Amazonian Deforestation On the Rise...Is Your Soy Latte to Blame?

Munch on this image the next time you bite into a tofu burger. (Photo: Jacques Jangoux / Getty Images)

New satellite images reveal that deforestation in the Brazilian Amazon rainforest has increased sixfold in the past year. The Brazil National Institute for Space Research announced that 230 square miles of rainforest were destroyed in March and April 2011. This figure is six times higher than during the same two month span in 2010.

The largest rise in deforestation took place in the state of Mato Grosso, which alone produces more than a quarter of Brazil’s soybean harvest. The country is currently the largest producer of soy in the world.

In response to the distressing report, Brazil's Environment Minister announced Wednesday that the government has set up a crisis center to combat deforestation, reports BBC News. "Our objective is to reduce deforestation by July," said Izabella Teixeira at a news conference.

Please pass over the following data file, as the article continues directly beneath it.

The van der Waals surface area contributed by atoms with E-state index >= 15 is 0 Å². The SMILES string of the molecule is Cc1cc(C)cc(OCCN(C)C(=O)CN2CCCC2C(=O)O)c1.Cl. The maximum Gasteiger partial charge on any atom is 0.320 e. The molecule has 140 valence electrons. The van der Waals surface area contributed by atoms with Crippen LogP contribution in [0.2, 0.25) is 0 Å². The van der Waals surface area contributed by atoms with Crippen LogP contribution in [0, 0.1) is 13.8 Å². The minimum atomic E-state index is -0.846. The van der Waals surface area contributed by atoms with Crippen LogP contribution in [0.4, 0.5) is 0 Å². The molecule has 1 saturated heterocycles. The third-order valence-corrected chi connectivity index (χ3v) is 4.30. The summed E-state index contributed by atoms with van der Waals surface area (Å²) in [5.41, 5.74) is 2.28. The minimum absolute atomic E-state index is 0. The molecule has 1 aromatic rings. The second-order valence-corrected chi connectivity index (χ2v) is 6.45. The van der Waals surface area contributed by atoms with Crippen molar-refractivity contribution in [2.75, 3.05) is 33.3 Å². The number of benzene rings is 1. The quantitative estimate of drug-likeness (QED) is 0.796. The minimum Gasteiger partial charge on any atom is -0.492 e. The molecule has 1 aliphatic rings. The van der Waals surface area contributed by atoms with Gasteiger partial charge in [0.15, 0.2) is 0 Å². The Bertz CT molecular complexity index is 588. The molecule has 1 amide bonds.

This, however, is by no means a unanimous conviction.

The news comes at a time when Brazil’s Congress is debating a bill that would significantly lift restrictions on deforestation. Current regulations mandate that 80% of land in the Amazon remain untouched. An increasingly popular and powerful group known as the “ruralists” is pushing for reform that would increase the amount of land farmers could destroy for agricultural profit.

France 24 reports that, out of Brazil’s 5.3 million square kilometers of jungle and forests, only 1.7 million are under state protection. The rest are at the whims of private hands.

The new report is a wake-up call not only to Brazil but to the rest of the world. Just last December, a government report stated that deforestation in the Brazilian Amazon had fallen to its lowest rate within the past 22 years.


Related Story: Trees on the Run: Amazonina Deforestation Up 94%


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